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New Strategy to Attack HIV/AIDS, TB and Malaria


HIV/AIDS, tuberculosis and malaria, often referred to as the "Big Three" of the world's diseases account for 5.6 million deaths each year, largely in the developing world. In recent years, more global resources have been committed to fight these diseases, but some health experts argue that greater attention to so-called "neglected" tropical diseases could be a powerful aid in the fight against the "Big Three."

In a United Nations meeting last month in Stockholm, Sweden, researchers warned that 13 tropical diseases -- when taken together -- rank a close second for deadliness behind HIV/AIDS, TB and malaria.

These relatively neglected tropical diseases kill 530,000 people each year and disable many millions more, says Dr. Peter Hotez, professor and chair of the Department of Microbiology and Tropical Diseases at George Washington University "Most of these 13 neglected tropical diseases are parasitic infections," he says. "They include worm infections -- diseases caused by parasitic worms --such as guinea worm, river blindness, elephantiasis, hookworm infections, schistosomiasis, and they include bacterial infections such as trachoma, Buruli ulcer, as well as leprosy."

Hotez says these infectious diseases retard childhood development and education and carry disfiguring stigmas. They also largely afflict the poor in the same rural communities of Sub-Saharan Africa and impoverished regions of the Americas, Southeast Asia and parts of India that are infected with HIV/AIDS, TB and malaria.

"When an individual gets AIDS or malaria in the developing world, they -- more often than not -- are simultaneously afflicted with hookworm and schistosomiasis or river blindness," he says. "This profoundly affects the natural history of malaria or HIV/AIDS."

Hotez says multiple parasitic diseases promote the severity and increased number of cases of malaria and a more rapid decline among people with HIV/AIDS. "Treating a mother with underlying parasitic worms, just by treating the worms alone seems to have a huge impact on reducing the risk that she will transmit HIV/AIDS to her baby," he says. "In some cases, treating the underlying worms could have just as big an effect as anti-malarial bed nets."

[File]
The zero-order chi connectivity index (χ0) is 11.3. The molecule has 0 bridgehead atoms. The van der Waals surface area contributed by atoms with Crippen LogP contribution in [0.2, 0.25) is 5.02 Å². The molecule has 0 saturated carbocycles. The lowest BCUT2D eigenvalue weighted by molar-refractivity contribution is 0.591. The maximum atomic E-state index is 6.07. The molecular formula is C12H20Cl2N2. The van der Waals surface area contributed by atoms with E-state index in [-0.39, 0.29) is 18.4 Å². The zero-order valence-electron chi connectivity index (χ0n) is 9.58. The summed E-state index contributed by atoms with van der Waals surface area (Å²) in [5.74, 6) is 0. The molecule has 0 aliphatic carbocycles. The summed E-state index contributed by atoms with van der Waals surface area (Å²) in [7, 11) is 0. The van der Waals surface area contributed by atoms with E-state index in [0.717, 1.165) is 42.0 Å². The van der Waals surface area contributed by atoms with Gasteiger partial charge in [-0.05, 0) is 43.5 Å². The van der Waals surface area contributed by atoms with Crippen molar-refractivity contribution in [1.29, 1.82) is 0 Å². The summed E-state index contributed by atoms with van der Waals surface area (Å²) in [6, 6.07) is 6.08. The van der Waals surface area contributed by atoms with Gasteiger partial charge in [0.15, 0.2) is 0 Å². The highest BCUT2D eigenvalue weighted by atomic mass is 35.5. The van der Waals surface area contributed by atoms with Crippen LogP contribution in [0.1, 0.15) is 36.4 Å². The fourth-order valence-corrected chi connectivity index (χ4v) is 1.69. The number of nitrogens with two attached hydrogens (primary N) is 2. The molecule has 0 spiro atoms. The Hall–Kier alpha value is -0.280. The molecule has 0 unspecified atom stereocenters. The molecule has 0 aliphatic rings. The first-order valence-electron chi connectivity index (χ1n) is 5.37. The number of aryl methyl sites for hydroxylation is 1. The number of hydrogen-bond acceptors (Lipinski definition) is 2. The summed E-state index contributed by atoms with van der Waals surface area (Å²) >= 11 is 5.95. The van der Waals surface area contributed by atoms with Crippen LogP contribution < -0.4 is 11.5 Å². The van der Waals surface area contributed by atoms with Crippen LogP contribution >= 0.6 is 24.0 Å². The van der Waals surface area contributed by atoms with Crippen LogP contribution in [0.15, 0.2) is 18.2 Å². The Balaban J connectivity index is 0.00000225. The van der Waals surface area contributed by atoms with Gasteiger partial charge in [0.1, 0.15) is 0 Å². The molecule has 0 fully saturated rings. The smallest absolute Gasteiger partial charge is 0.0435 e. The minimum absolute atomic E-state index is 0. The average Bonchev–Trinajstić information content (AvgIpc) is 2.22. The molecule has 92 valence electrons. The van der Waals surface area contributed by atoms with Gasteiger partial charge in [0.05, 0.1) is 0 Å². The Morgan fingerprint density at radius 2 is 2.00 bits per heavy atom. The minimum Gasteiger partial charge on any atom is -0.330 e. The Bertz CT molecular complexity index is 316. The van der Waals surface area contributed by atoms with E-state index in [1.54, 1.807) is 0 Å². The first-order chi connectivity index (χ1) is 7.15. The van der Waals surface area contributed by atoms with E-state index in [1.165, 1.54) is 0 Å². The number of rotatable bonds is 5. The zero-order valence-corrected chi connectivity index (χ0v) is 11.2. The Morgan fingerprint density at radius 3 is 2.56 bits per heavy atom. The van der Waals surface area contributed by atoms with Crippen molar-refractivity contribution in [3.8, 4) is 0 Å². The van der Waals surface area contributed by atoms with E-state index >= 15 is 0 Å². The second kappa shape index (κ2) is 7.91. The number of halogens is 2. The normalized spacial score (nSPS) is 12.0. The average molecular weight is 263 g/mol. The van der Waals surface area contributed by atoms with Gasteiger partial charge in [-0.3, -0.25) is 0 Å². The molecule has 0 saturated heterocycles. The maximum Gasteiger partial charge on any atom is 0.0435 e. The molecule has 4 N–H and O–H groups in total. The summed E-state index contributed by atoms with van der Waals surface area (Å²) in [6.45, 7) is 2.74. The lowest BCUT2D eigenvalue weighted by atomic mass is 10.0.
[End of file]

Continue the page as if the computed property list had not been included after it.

Hotez says new data support a more integrated approach to disease management and control -- especially when multiple diseases are infecting individuals in the same geographic area: "that we simultaneously treat these individuals for intestinal parasites, for schitosomes, for hookworms, for lymphatic filariasis, because doing so will allow you to be much more effective with your control tools for HIV/AIDS or malaria, and that will make a significant difference."

Hotez says a cheap and effective treatment for neglected diseases already exists. "The estimates are that for 40 cents (per) individual, we can make a very profound impact indirectly on HIV/AIDS and malaria just by treating the underlying worms," he says.

Hotez says $200 million would cover drugs that could control or eliminate seven of the tropical diseases in 500 million Africans. "This is actually an instance where it is not really the money. It is a little bit the money, but it is more the political will," he says. "It is educating the organizations that are controlling the 'Big Three' on the importance of poly parasites."

Hotez says vaccines for certain diseases like hookworm look promising and could have a huge impact on the "Big Three." "It is surprising," he says "that those aiming to control HIV/AIDS, TB and malaria have largely ignored these opportunities."

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